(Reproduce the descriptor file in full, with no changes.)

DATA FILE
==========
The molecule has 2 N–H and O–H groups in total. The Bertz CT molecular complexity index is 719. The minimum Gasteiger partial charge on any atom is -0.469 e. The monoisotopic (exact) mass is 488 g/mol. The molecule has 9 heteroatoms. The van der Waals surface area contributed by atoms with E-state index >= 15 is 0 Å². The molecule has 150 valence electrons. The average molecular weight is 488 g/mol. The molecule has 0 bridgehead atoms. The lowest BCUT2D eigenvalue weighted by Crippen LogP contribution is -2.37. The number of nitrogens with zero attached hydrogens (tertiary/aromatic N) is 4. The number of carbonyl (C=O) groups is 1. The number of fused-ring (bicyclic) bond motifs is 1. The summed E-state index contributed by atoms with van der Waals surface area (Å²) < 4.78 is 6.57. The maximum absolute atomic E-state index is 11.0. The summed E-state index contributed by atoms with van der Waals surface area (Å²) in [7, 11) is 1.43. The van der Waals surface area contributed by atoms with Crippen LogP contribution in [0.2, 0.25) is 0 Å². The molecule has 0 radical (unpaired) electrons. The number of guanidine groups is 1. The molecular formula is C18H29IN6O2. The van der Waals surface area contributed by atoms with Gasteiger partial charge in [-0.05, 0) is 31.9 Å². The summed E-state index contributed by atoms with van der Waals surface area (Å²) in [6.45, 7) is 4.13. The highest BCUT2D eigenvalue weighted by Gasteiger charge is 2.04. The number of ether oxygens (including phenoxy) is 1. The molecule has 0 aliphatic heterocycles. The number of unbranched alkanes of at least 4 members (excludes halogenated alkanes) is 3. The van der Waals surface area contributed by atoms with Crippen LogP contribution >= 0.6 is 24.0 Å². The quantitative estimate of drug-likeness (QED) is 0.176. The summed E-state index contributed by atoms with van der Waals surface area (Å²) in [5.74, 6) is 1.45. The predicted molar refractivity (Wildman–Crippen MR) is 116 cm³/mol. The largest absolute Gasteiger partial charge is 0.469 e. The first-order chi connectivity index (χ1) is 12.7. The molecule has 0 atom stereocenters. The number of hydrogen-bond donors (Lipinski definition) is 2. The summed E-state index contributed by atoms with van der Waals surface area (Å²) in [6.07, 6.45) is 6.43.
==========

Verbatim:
The molecule has 2 N–H and O–H groups in total. The Bertz CT molecular complexity index is 719. The minimum Gasteiger partial charge on any atom is -0.469 e. The monoisotopic (exact) mass is 488 g/mol. The molecule has 9 heteroatoms. The van der Waals surface area contributed by atoms with E-state index >= 15 is 0 Å². The molecule has 150 valence electrons. The average molecular weight is 488 g/mol. The molecule has 0 bridgehead atoms. The lowest BCUT2D eigenvalue weighted by Crippen LogP contribution is -2.37. The number of nitrogens with zero attached hydrogens (tertiary/aromatic N) is 4. The number of carbonyl (C=O) groups is 1. The number of fused-ring (bicyclic) bond motifs is 1. The summed E-state index contributed by atoms with van der Waals surface area (Å²) < 4.78 is 6.57. The maximum absolute atomic E-state index is 11.0. The summed E-state index contributed by atoms with van der Waals surface area (Å²) in [7, 11) is 1.43. The van der Waals surface area contributed by atoms with Crippen LogP contribution in [0.2, 0.25) is 0 Å². The molecule has 0 radical (unpaired) electrons. The number of guanidine groups is 1. The molecular formula is C18H29IN6O2. The van der Waals surface area contributed by atoms with Gasteiger partial charge in [-0.05, 0) is 31.9 Å². The summed E-state index contributed by atoms with van der Waals surface area (Å²) in [6.45, 7) is 4.13. The highest BCUT2D eigenvalue weighted by Gasteiger charge is 2.04. The number of ether oxygens (including phenoxy) is 1. The molecule has 0 aliphatic heterocycles. The number of unbranched alkanes of at least 4 members (excludes halogenated alkanes) is 3. The van der Waals surface area contributed by atoms with Crippen LogP contribution >= 0.6 is 24.0 Å². The quantitative estimate of drug-likeness (QED) is 0.176. The summed E-state index contributed by atoms with van der Waals surface area (Å²) in [5.74, 6) is 1.45. The predicted molar refractivity (Wildman–Crippen MR) is 116 cm³/mol. The largest absolute Gasteiger partial charge is 0.469 e. The first-order chi connectivity index (χ1) is 12.7. The molecule has 0 atom stereocenters. The number of hydrogen-bond donors (Lipinski definition) is 2. The summed E-state index contributed by atoms with van der Waals surface area (Å²) in [6.07, 6.45) is 6.43.